Users form beliefs about the fundamental value of the stablecoin. These are based on the value of the reserve and how widely accepted and used the stablecoin is. But users also form beliefs about the beliefs of other market-participants (and so on). Gyroscope coordinates these beliefs. Since the value of the reserve is observable on-chain, as well as the rules governing how it will be used, rational users then implicitly agree on whether to attack or defend the peg since they only win by being in the majority.
As a result, with a big enough reserve and with enough acceptance of the stablecoin, the value of the stablecoin will be stable at $1 in a wide range of market conditions. While the peg could break in extreme settings, by design the reserve is difficult to deplete in the short to medium run, and — provided the cryptocurrency ecosystem recovers — can eventually recover.

Complementary Stability Mechanisms

Gyroscope also incorporates several complementary stability mechanisms, which work together with the core Gyroscope mechanisms to strengthen stability.

Integration with Leveraged Loans

Part of the Gyro Dollar (GYD) supply can be created through over-collateralized loans (collateralized debt positions, or CDPs), akin to Dai creation in Maker. The primary issue with the Maker design was its susceptibility to deleveraging crises, such as occurred on Black Thursday. These deleveraging crises act like short squeezes on Dai, causing Dai prices to appreciate significantly in crises, leading to higher volatility and spiraling collateral liquidations.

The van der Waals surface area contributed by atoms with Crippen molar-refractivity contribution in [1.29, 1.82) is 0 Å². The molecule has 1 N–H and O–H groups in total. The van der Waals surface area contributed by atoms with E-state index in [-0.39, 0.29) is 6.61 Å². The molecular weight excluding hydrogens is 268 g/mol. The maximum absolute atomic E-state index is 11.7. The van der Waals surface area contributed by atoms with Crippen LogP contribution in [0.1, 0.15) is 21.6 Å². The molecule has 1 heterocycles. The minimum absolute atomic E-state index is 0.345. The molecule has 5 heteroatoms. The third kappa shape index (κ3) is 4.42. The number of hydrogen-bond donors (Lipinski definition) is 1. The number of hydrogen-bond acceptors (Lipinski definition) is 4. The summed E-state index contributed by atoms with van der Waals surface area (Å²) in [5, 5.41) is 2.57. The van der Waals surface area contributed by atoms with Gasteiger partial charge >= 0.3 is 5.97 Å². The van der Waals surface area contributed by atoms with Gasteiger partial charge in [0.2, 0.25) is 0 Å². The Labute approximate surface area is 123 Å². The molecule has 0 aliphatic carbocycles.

Maker patched the Dai system after Black Thursday by embedding exchangeability with USDC through the Peg Stability Module (PSM). The core Gyroscope provides a decentralized means to replace a PSM-like mechanism while maintaining defense against deleveraging spirals. The core Gyroscope mechanism will allow exchangeability of the stablecoin with ~$1 worth of assets, which is the necessary addition of the PSM. At the same time, it allows the diversification of all risks in the reserve (and so doesn't rely on custodial stablecoins solely) and the flexibility to survive even if reserve values fluctuate. In comparison, if USDC failed, the Dai PSM (and Dai) would fail.
The leveraged loan mechanism also complements the core Gyroscope mechanism. It provides another way in which Gyroscope participants can rationally support the peg if the reserve becomes under-collateralized. In particular, if the GYD price ever falls significantly below $1 (e.g., if there is a significant cryptocurrency crash), then CDP holders will be able to deleverage their CDPs at a discount. This has the further effect of reducing the GYD supply and returning the GYD price toward $1.

Recapitalizing Actions

The reserve can be recapitalized through auctioning governance tokens or future reserve yields. Governance is incentivized to do this at opportune times as opposed to solely as last resorts in the middle of a crisis. If times are good, and governance token valuation is sky high, governors are incentivized to auction off new tokens early to boost the reserve. See reserve securitization in the white paper.
More coming soon.
Last modified 23d ago